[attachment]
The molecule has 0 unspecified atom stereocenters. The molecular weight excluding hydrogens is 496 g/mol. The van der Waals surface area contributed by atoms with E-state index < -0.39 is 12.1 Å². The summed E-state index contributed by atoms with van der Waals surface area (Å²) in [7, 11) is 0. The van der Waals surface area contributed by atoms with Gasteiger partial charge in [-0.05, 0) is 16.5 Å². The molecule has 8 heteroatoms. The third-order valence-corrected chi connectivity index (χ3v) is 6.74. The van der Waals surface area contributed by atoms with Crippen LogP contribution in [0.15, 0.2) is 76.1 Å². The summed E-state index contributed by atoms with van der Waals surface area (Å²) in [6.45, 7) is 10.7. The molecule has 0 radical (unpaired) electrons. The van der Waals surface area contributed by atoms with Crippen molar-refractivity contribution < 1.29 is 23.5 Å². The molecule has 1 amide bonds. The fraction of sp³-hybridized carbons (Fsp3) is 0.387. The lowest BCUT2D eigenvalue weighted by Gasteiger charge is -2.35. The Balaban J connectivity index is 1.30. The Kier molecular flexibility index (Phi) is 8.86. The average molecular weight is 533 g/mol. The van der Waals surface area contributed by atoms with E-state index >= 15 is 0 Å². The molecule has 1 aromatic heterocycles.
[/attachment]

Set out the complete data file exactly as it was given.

The molecule has 0 unspecified atom stereocenters. The molecular weight excluding hydrogens is 496 g/mol. The van der Waals surface area contributed by atoms with E-state index < -0.39 is 12.1 Å². The summed E-state index contributed by atoms with van der Waals surface area (Å²) in [7, 11) is 0. The van der Waals surface area contributed by atoms with Gasteiger partial charge in [-0.05, 0) is 16.5 Å². The molecule has 8 heteroatoms. The third-order valence-corrected chi connectivity index (χ3v) is 6.74. The van der Waals surface area contributed by atoms with Crippen LogP contribution in [0.15, 0.2) is 76.1 Å². The summed E-state index contributed by atoms with van der Waals surface area (Å²) in [6.45, 7) is 10.7. The molecule has 0 radical (unpaired) electrons. The van der Waals surface area contributed by atoms with Crippen molar-refractivity contribution < 1.29 is 23.5 Å². The molecule has 1 amide bonds. The fraction of sp³-hybridized carbons (Fsp3) is 0.387. The lowest BCUT2D eigenvalue weighted by Gasteiger charge is -2.35. The Balaban J connectivity index is 1.30. The Kier molecular flexibility index (Phi) is 8.86. The average molecular weight is 533 g/mol. The van der Waals surface area contributed by atoms with E-state index >= 15 is 0 Å². The molecule has 1 aromatic heterocycles.